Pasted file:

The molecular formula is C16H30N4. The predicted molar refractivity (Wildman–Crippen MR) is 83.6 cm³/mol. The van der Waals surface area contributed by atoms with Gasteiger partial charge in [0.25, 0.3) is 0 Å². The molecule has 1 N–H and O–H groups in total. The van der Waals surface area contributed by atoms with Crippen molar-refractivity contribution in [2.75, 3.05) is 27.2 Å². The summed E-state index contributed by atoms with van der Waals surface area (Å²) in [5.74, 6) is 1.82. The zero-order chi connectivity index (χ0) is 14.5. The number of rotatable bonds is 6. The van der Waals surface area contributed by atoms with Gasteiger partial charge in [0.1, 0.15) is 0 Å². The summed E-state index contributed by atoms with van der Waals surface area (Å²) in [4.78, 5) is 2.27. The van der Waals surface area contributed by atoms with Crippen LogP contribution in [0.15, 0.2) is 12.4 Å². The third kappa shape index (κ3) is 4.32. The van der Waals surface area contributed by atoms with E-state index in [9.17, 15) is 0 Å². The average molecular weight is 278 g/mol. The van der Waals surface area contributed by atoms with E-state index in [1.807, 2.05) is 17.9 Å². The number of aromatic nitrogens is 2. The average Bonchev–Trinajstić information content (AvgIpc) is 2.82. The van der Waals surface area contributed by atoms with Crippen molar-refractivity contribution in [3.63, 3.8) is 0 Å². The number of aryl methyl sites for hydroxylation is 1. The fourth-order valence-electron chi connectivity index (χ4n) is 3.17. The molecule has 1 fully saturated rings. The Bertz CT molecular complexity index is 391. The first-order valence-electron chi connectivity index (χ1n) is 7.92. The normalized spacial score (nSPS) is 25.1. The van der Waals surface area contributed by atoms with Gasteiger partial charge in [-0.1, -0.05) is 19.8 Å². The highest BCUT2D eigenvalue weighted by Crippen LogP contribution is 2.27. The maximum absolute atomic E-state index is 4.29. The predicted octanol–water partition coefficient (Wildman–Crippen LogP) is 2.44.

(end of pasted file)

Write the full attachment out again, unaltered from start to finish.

The molecular formula is C16H30N4. The predicted molar refractivity (Wildman–Crippen MR) is 83.6 cm³/mol. The van der Waals surface area contributed by atoms with Gasteiger partial charge in [0.25, 0.3) is 0 Å². The molecule has 1 N–H and O–H groups in total. The van der Waals surface area contributed by atoms with Crippen molar-refractivity contribution in [2.75, 3.05) is 27.2 Å². The summed E-state index contributed by atoms with van der Waals surface area (Å²) in [5.74, 6) is 1.82. The zero-order chi connectivity index (χ0) is 14.5. The number of rotatable bonds is 6. The van der Waals surface area contributed by atoms with Gasteiger partial charge in [0.1, 0.15) is 0 Å². The summed E-state index contributed by atoms with van der Waals surface area (Å²) in [4.78, 5) is 2.27. The van der Waals surface area contributed by atoms with Crippen LogP contribution in [0.15, 0.2) is 12.4 Å². The third kappa shape index (κ3) is 4.32. The van der Waals surface area contributed by atoms with E-state index in [9.17, 15) is 0 Å². The average molecular weight is 278 g/mol. The van der Waals surface area contributed by atoms with E-state index in [1.807, 2.05) is 17.9 Å². The number of aromatic nitrogens is 2. The average Bonchev–Trinajstić information content (AvgIpc) is 2.82. The van der Waals surface area contributed by atoms with Crippen molar-refractivity contribution in [3.63, 3.8) is 0 Å². The number of aryl methyl sites for hydroxylation is 1. The fourth-order valence-electron chi connectivity index (χ4n) is 3.17. The molecule has 1 fully saturated rings. The Bertz CT molecular complexity index is 391. The first-order valence-electron chi connectivity index (χ1n) is 7.92. The normalized spacial score (nSPS) is 25.1. The van der Waals surface area contributed by atoms with Gasteiger partial charge in [-0.1, -0.05) is 19.8 Å². The highest BCUT2D eigenvalue weighted by Crippen LogP contribution is 2.27. The maximum absolute atomic E-state index is 4.29. The predicted octanol–water partition coefficient (Wildman–Crippen LogP) is 2.44.